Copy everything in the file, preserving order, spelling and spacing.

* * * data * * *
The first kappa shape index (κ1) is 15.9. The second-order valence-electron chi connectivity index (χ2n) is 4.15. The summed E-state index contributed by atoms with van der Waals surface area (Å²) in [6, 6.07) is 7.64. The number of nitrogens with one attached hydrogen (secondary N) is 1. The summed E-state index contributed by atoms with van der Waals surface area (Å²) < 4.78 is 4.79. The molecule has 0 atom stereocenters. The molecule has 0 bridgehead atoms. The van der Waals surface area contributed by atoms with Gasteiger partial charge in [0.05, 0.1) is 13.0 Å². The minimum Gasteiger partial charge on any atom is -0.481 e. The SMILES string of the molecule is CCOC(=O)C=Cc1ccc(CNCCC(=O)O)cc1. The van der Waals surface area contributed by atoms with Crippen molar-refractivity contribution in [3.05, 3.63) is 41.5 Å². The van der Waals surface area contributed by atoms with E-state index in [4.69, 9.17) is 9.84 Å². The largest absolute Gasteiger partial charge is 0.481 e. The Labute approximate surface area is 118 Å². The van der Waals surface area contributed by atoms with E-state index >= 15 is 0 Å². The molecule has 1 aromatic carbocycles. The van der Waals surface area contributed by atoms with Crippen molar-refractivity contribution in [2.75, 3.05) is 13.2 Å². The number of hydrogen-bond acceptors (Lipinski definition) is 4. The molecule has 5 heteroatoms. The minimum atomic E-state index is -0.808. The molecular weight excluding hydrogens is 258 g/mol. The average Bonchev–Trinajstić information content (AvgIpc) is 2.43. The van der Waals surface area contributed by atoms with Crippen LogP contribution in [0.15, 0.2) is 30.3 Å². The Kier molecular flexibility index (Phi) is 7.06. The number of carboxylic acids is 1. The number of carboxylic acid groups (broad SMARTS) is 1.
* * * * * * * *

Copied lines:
The first kappa shape index (κ1) is 15.9. The second-order valence-electron chi connectivity index (χ2n) is 4.15. The summed E-state index contributed by atoms with van der Waals surface area (Å²) in [6, 6.07) is 7.64. The number of nitrogens with one attached hydrogen (secondary N) is 1. The summed E-state index contributed by atoms with van der Waals surface area (Å²) < 4.78 is 4.79. The molecule has 0 atom stereocenters. The molecule has 0 bridgehead atoms. The van der Waals surface area contributed by atoms with Gasteiger partial charge in [0.05, 0.1) is 13.0 Å². The minimum Gasteiger partial charge on any atom is -0.481 e. The SMILES string of the molecule is CCOC(=O)C=Cc1ccc(CNCCC(=O)O)cc1. The van der Waals surface area contributed by atoms with Crippen molar-refractivity contribution in [3.05, 3.63) is 41.5 Å². The van der Waals surface area contributed by atoms with E-state index in [4.69, 9.17) is 9.84 Å². The largest absolute Gasteiger partial charge is 0.481 e. The Labute approximate surface area is 118 Å². The van der Waals surface area contributed by atoms with E-state index >= 15 is 0 Å². The molecule has 1 aromatic carbocycles. The van der Waals surface area contributed by atoms with Crippen molar-refractivity contribution in [2.75, 3.05) is 13.2 Å². The number of hydrogen-bond acceptors (Lipinski definition) is 4. The molecule has 5 heteroatoms. The minimum atomic E-state index is -0.808. The molecular weight excluding hydrogens is 258 g/mol. The average Bonchev–Trinajstić information content (AvgIpc) is 2.43. The van der Waals surface area contributed by atoms with Crippen LogP contribution in [0.15, 0.2) is 30.3 Å². The Kier molecular flexibility index (Phi) is 7.06. The number of carboxylic acids is 1. The number of carboxylic acid groups (broad SMARTS) is 1.